Artificial vision for the remote steering of mining machines and the improvement of safety
Over several years, CERCHAR has developed remote control and monitoring systems for mining machines. The operational range for radio control of shearers is of the order of a few tens of metres. Over larger distances, classical radio transmission techniques are inoperable or subject to unacceptable propagation problems created by the small size of the openings and the presence of massive metallic obstacles such as hydraulic roof support systems. CERCHAR has attempted to solve this problem by assuming longwalls and underground galleries to be oversized wave guides. Several in-situ experiments were conducted in test faces or in galleries to define frequencies best adapted to mine environments. A 300m effective transmission range was achieved in the cuvelette test mine of the Lorraine Collieries during tests conducted in a 4m x 2.5m gallery with metallic obstacles present. Diversity reception was shown to reduce image loss considerably. The quality of transmitted images was good, even within standard self-advancing roof support systems. Field tests of camera vision and recording were performed in realistic environmental conditions in underground mines, to evaluate the effect of dust and moisture on image quality. Visible as well as infra-red spectra were studied for localisation of mobile machines, and to detect automatically the presence of incoming personnel.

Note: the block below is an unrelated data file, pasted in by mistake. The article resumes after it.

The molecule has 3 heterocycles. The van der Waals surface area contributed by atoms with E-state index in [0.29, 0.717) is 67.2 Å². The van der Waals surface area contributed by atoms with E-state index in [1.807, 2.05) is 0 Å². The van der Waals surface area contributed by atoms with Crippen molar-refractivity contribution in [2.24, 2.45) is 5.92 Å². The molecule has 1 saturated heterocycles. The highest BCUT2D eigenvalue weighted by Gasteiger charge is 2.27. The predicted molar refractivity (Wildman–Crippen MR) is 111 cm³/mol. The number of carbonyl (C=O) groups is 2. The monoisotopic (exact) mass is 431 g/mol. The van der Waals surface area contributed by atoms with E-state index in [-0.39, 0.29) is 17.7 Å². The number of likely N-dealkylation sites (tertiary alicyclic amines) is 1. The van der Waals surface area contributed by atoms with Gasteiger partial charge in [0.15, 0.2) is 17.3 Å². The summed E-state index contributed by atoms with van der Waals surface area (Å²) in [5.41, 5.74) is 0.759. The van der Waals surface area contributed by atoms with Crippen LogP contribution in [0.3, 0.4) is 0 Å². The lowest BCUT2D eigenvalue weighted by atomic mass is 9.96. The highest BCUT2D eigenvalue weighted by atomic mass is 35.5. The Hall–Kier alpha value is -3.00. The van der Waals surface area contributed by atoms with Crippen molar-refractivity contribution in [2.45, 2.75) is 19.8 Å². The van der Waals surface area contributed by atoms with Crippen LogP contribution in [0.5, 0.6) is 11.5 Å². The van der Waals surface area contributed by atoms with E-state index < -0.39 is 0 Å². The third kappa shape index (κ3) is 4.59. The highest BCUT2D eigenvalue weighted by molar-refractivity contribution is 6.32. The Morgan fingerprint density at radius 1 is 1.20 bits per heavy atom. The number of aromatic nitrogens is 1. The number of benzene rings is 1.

Bibliographic Reference: EUR 13442 FR (1991) 76 pp., MF, ECU 4, blow-up copy ECU 10
Record Number: 199110729 / Last updated on: 1994-12-02
Original language: fr
Available languages: fr